Welcome to our new web site!
To give our readers a chance to experience all that our new website has to offer, we have made all content freely avaiable, through October 1, 2018.
During this time, print and digital subscribers will not need to log in to view our stories or e-editions.
“Getting outdoors is healthy; it’s a medically established fact,” said state Sen. Jeff Steinborn, a Las Cruces Democrat, environmentalist and avid outdoorsman.
Steinborn is also a champion for the Rio Grande Trail Project.
Steinborn’s 2015 legislation created the Rio Grande Trail Commission to oversee the development of a 500-mile recreational trail that stretches across the north-south length of Doña Ana County and the entire state. The trail corridor includes six state parks, three national wildlife refuges and six national monuments and touches on 10 New Mexico counties and about two dozen towns and cities.
The trail includes “some incredibly beautiful spots” that embrace the state’s “very rich history and culture,” Steinborn said.
Steinborn was on hand as the 4.5-mile La Llorona Trail along the Rio Grande in Las Cruces was designated as the first segment of the Rio Grande Trail in October 2016.
And trail development continues to move forward, he said.
Eighty miles of the trail have been designated to date and more designations are on the way, Steinborn said. State funds will pay for full-time trail planning and infrastructure, and $250,000 has been allocated for a campground in Hatch.
The trail will continue to “grow and become more celebrated over time,” Steinborn said, and the addition of campgrounds, shelters, water-access points and other infrastructure along the way will enhance the “economic power of being a trail town,” he said.
That boosts the appeal of Hatch, Las Cruces, Sunland Park and other communities along the trail to visitors and it makes them more attractive to business owners looking for sites that offer quality of life for their employees.
“I am so excited to see communities around the county embracing (the trail) and the state funding it,” Steinborn said. “It’s all coming together.”
The trail, nearby Organ Mountains-Desert Peaks National Monument, Las Cruces’ 6.2-mile dam trail and many other outdoor recreation opportunities in and around the city and county help “create a sense of wellbeing,” he said.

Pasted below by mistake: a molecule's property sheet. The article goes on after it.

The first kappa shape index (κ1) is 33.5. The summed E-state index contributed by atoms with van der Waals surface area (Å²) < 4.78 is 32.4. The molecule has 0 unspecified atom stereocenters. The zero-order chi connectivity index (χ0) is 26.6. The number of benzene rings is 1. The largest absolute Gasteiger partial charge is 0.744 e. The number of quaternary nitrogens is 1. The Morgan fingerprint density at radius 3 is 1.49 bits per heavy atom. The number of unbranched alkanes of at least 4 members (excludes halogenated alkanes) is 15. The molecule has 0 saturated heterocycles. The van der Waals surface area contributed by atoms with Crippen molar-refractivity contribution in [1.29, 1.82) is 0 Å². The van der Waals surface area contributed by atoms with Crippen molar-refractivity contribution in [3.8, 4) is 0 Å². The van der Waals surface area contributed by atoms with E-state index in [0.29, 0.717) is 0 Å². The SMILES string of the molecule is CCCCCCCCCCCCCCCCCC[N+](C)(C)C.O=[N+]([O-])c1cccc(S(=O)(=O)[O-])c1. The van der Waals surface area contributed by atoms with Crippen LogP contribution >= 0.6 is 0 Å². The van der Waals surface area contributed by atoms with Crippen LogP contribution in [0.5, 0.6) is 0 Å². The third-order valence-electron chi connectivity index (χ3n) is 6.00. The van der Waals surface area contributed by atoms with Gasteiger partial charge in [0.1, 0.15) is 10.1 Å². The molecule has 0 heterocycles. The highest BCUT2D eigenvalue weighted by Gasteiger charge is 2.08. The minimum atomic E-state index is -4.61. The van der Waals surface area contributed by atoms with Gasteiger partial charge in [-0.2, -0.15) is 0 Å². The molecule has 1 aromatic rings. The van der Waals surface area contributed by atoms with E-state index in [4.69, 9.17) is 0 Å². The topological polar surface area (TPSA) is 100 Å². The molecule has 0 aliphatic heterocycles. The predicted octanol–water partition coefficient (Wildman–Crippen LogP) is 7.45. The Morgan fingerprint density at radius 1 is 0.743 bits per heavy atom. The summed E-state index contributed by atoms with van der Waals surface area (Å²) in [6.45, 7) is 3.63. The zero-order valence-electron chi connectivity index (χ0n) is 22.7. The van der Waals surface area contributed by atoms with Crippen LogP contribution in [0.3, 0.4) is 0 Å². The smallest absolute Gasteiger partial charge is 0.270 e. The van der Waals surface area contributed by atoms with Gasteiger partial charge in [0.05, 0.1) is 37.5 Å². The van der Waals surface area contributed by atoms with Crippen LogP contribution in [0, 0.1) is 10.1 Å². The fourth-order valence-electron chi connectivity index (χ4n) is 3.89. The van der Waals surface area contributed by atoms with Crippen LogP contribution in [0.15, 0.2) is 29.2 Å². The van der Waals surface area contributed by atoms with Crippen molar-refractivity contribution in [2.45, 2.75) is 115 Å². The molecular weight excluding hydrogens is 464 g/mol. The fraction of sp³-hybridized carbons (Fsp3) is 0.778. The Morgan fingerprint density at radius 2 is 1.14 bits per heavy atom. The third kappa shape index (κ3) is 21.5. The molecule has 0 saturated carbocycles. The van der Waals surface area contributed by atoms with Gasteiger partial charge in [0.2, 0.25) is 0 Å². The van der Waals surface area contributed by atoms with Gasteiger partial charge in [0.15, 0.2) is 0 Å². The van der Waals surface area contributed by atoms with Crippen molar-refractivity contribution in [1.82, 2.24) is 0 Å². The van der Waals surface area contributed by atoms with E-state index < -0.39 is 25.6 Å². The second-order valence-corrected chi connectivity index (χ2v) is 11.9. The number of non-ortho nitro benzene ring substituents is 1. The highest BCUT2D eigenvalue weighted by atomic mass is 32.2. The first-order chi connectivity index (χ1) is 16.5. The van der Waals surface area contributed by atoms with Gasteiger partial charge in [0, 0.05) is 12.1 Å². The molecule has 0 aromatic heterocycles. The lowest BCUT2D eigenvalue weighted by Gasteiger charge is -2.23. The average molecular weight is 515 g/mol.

The 496,000-acre monument includes 22 miles of the Butterfield Stage Trail, the hiding places of Billy the Kid and Geronimo, training grounds for World War II pilots and Apollo astronauts and countless species of birds and animals. There are also many miles of trails for hikers and bikers.
Steinborn also sponsored legislation that created the New Mexico Outdoor Recreation Division (ORD) within the state’s Economic Development Department.
“Outdoor recreation touches all corners of the state, and it goes beyond partisanship,” Steinborn said when Gov. Michelle Lujan Grisham signed the bill creating ORD in 2019. “There’s a high sense of enthusiasm about the opportunity we have to really grow these jobs and teach stewardship to our next generations.”
Visiting the outdoors and enjoying its fresh air and natural beauty releases beneficial chemicals in the brain and is “a powerful and affordable tool” for healthy living for children and adults, Steinborn said.
“We are so blessed in this community,” Steinborn said, to be surrounded by world-class outdoor amenities.
And it’s welcoming not only to visitors from all over the world, he said, but to the people who live here.
“It’s right in our back yard,” Steinborn said. “Take advantage of it.”
Visit www.emnrd.nm.gov/riograndetrailcommission, www.blm.gov (enter Organ Mountains-Desert Peaks in the search box), www.lascrucescvb.org/outdoor and www.nmoutside.com.